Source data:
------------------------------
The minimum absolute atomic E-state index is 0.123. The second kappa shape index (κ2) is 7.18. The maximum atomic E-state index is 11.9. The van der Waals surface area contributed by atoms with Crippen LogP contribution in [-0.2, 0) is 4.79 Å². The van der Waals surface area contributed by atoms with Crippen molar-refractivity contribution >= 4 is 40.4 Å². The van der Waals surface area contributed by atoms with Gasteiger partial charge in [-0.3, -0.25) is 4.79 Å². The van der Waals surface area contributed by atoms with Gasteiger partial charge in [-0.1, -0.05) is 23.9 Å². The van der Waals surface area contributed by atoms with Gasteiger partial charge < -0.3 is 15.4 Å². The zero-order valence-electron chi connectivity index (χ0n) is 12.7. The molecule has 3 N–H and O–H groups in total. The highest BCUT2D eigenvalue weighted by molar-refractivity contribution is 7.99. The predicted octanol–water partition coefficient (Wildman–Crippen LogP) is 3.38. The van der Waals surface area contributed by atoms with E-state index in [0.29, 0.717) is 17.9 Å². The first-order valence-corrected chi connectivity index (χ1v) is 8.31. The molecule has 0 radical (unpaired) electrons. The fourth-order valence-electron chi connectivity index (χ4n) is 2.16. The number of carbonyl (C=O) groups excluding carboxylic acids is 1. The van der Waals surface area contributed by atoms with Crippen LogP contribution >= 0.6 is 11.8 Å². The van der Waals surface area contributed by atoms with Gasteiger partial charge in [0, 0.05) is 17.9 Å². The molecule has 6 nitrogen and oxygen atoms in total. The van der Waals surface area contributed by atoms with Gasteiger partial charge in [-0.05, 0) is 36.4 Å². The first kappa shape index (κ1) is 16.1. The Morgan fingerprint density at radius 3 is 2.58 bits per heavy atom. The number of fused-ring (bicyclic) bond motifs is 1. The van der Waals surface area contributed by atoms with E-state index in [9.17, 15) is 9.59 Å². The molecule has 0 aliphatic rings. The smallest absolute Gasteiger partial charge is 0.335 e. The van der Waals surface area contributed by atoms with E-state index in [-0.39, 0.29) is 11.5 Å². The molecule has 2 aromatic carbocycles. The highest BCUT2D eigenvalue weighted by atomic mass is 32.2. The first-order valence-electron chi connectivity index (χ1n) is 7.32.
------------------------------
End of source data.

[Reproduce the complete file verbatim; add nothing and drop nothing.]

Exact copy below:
The minimum absolute atomic E-state index is 0.123. The second kappa shape index (κ2) is 7.18. The maximum atomic E-state index is 11.9. The van der Waals surface area contributed by atoms with Crippen LogP contribution in [-0.2, 0) is 4.79 Å². The van der Waals surface area contributed by atoms with Crippen molar-refractivity contribution >= 4 is 40.4 Å². The van der Waals surface area contributed by atoms with Gasteiger partial charge in [-0.3, -0.25) is 4.79 Å². The van der Waals surface area contributed by atoms with Gasteiger partial charge in [-0.1, -0.05) is 23.9 Å². The van der Waals surface area contributed by atoms with Gasteiger partial charge < -0.3 is 15.4 Å². The zero-order valence-electron chi connectivity index (χ0n) is 12.7. The molecule has 3 N–H and O–H groups in total. The highest BCUT2D eigenvalue weighted by molar-refractivity contribution is 7.99. The predicted octanol–water partition coefficient (Wildman–Crippen LogP) is 3.38. The van der Waals surface area contributed by atoms with E-state index in [0.29, 0.717) is 17.9 Å². The first-order valence-corrected chi connectivity index (χ1v) is 8.31. The molecule has 0 radical (unpaired) electrons. The fourth-order valence-electron chi connectivity index (χ4n) is 2.16. The number of carbonyl (C=O) groups excluding carboxylic acids is 1. The van der Waals surface area contributed by atoms with Crippen LogP contribution >= 0.6 is 11.8 Å². The van der Waals surface area contributed by atoms with Gasteiger partial charge in [0, 0.05) is 17.9 Å². The molecule has 6 nitrogen and oxygen atoms in total. The van der Waals surface area contributed by atoms with Gasteiger partial charge in [-0.05, 0) is 36.4 Å². The first kappa shape index (κ1) is 16.1. The Morgan fingerprint density at radius 3 is 2.58 bits per heavy atom. The number of fused-ring (bicyclic) bond motifs is 1. The van der Waals surface area contributed by atoms with E-state index in [9.17, 15) is 9.59 Å². The molecule has 0 aliphatic rings. The smallest absolute Gasteiger partial charge is 0.335 e. The van der Waals surface area contributed by atoms with E-state index in [-0.39, 0.29) is 11.5 Å². The molecule has 2 aromatic carbocycles. The highest BCUT2D eigenvalue weighted by atomic mass is 32.2. The first-order valence-electron chi connectivity index (χ1n) is 7.32.